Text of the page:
5. this is a common misconception in today’s media. Journalism isn’t mud-slinging. Journalism isn’t one-sided when you are a source of news. Journalism is reporting the facts to the reader. Yes, think BIG didn’t comment. They aren’t any less “accused” than the other side. Words are power and so is news. Everything about this article is biased. To that, there is no debate. All of the pictures show “Inspired by U” in a better light. As well as all of the quotes. Thanks for the demeaning journalism comment though.

  6. anyone realize if think big decided not to hide and actually give a quote it wouldn’t be this one sided? this is called journalism…

  7. if you are the only source for news on campus, why are you being BIASED?!! nice use of the term “accused”. I sure hope the student voice is heard at the end of all this stuff because the entire story sounds incredibly petty.

  8. wow this is really blatantly biased. really disappointed in the hurricane’s coverage of this. terrible job.

  9. “which I think is so ridiculous” ………just saying… big girl speech would be nice…

  10. “If both tickets are disqualified, which is unlikely according to Norris, the election will be won by whichever write-in candidate has the most votes.”

    So there’s a chance all the smart asses who wrote in sebastian the ibis, just made our mascot the president? YES!

  11. For anyone who was not at the announcement, Think BIG chose not to talk with reporters from any press that was on the scene. Inspired By U supporters are the only ones quoted because Think BIG denied multiple times to comment on what had transpired so the press got the information they were seeking from members of the Inspired By U ticket. This does NOT mean that the press is biased towards one ticket or another. It means that one ticket talked to the press and the other chose not to – and now that ticket must let reporters and public opinion decide what “no comment” really means.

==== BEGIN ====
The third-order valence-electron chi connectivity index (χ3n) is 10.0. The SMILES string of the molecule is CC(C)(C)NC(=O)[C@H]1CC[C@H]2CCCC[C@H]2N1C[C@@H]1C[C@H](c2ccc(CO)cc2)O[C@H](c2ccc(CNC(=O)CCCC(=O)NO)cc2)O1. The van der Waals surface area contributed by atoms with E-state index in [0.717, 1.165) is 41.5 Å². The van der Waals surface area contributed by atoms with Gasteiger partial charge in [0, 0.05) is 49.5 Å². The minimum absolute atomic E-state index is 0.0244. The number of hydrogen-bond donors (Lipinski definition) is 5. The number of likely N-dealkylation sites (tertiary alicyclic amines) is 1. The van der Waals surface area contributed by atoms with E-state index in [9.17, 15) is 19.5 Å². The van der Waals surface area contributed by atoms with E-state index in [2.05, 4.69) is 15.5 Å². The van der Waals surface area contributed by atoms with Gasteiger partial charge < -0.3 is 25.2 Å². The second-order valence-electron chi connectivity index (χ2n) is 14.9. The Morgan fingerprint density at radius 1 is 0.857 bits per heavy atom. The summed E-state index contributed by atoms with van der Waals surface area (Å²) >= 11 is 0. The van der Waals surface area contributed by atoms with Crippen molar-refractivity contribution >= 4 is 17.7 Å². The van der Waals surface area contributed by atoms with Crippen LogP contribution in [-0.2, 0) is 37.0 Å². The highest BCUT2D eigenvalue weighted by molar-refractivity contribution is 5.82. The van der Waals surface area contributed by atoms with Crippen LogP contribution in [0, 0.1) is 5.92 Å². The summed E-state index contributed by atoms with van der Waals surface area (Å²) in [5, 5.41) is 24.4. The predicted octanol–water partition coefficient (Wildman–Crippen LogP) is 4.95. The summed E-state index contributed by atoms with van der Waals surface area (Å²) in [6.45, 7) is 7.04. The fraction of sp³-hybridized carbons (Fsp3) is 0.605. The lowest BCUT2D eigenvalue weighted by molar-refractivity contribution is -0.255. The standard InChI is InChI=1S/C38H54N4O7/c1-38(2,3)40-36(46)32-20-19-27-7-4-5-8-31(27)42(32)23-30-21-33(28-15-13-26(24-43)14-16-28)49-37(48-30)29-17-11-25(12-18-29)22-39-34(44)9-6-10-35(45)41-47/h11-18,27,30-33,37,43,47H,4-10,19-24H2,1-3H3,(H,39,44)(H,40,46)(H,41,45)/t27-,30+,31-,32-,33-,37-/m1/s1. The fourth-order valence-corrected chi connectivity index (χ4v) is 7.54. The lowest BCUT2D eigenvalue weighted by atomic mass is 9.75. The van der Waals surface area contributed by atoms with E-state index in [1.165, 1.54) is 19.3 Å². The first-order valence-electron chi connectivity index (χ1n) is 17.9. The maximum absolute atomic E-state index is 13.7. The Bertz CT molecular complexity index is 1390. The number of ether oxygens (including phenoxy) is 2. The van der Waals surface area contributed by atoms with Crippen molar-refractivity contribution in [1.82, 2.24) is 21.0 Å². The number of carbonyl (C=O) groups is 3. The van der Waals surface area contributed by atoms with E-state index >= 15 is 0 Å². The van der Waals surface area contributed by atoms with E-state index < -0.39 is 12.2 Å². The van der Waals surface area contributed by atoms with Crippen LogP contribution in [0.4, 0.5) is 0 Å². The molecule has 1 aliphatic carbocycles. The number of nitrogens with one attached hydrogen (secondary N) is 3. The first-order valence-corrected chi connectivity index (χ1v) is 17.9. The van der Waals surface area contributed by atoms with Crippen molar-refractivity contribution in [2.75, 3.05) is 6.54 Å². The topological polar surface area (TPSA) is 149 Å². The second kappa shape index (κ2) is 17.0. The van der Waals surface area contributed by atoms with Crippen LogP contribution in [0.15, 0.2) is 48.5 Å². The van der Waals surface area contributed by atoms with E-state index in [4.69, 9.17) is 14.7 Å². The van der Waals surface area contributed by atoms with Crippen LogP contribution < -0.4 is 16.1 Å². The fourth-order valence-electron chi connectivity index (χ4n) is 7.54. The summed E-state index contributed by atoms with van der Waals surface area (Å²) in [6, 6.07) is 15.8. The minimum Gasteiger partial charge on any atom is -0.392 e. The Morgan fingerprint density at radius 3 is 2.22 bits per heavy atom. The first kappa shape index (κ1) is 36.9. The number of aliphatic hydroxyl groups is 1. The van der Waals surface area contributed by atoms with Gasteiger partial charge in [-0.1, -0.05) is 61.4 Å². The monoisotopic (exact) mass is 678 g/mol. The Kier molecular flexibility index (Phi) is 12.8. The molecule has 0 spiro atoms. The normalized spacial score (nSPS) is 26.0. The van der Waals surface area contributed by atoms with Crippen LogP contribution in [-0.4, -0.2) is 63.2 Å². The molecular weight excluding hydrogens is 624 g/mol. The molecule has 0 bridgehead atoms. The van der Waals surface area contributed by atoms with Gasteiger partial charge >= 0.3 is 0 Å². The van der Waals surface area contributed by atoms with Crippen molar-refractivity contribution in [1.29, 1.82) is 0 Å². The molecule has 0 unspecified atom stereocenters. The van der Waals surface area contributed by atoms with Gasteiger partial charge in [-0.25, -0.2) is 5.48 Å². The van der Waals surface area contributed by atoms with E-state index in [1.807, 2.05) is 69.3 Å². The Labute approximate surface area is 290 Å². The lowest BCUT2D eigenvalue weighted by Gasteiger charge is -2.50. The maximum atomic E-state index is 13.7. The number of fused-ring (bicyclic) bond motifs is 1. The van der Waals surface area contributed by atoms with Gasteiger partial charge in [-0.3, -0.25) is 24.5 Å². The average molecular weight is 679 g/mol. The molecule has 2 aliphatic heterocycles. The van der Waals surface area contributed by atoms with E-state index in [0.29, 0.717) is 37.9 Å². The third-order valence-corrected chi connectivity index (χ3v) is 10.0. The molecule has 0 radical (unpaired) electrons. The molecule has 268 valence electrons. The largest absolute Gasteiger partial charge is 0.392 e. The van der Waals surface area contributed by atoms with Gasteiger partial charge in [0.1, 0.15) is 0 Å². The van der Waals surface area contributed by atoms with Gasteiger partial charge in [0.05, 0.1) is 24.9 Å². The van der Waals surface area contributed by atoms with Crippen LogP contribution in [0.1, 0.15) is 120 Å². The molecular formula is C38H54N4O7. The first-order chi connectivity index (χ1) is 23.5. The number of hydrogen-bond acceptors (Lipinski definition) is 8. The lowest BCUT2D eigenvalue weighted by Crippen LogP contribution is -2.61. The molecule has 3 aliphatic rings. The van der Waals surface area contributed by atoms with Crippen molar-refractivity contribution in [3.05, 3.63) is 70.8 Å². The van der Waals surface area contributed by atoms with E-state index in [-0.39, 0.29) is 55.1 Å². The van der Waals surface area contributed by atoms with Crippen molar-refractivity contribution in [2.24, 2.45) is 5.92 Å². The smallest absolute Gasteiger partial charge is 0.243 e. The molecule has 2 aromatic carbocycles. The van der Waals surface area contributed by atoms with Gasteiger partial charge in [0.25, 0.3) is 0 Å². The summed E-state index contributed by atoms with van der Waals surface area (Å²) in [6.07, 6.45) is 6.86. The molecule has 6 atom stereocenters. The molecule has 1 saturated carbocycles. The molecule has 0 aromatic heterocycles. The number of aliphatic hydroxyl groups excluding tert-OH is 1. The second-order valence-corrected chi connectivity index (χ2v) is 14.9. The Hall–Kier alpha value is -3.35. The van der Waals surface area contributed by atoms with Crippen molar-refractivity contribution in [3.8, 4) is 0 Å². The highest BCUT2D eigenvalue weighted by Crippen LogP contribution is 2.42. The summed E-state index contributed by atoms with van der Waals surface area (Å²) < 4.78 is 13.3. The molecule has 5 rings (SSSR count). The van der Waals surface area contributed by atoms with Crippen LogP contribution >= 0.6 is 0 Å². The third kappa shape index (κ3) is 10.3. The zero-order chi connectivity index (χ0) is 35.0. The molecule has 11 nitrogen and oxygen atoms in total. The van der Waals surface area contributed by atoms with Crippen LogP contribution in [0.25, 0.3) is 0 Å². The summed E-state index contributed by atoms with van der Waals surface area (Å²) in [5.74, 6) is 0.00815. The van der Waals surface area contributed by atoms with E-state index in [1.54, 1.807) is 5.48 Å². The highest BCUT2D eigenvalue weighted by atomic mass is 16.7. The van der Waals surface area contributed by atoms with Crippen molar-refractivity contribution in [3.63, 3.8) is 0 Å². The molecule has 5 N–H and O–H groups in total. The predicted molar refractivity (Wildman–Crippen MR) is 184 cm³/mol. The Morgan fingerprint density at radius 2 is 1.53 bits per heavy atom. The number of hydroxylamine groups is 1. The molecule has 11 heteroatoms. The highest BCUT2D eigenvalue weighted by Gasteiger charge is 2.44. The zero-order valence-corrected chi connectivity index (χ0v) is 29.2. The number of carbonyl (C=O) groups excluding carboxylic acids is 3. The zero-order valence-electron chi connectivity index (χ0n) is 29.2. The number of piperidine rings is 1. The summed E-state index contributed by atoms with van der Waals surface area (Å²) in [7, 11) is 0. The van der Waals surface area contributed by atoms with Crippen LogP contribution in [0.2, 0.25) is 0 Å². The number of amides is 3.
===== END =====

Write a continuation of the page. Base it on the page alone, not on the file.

12. The fault isn’t with B.I.G.’s damage control, but with the writing of the article itself. Obviously it has an Inspired by U slant considering that a majority of the people quoted here are supporters of that campaign. It is not B.I.G.’s prerogative to comment on the issue considering that it is a delicate situation, and answering tactlessly could hinder their campaign. Plus mismanagement of PR is probably the cause of this entire mess in the first place.

  13. At this point it is Think B.I.G.’s prerogative to give comment to the reporters for the newspaper. Since they have so far failed to do they are sowing the seeds of their own defeat, at least in the eyes of the readers. For me personally, being told that a public figure has “no comment” on a matter such as this, it implicates them pretty strongly. So why hasn’t their campaign manger come out to combat these allegations? What is holding up their PR? If B.I.G. were being more proactive about damage control right now this article wouldn’t be nearly as biased, but they seem to be hiding out rather than confronting these allegations head on.

  14. The allegations against Inspired by U haven’t been made public yet. No one but the Elections Commission and Supreme Court knows what the allegations were. Inspired by U filed their complaint earlier, so the charges agains Think B.I.G. are already public knowledge.

  15. I just wish we could all get along like we used to in middle school. I wish that I could bake a cake, made out of rainbows and smiles and we’d all eat and be happy.

  16. I the The Hurricane has been pretty biased in its coverings of student elections, clearly showing favor to “Inspired by U.” In this article for instance, why mention specific details for the allegations against Think B.I.G. if you don’t have similar material for Inspired by U? I just think that in past weeks, both tickets haven’t gotten equal coverage and I think the campus newspaper should aim to be more neutral in the future.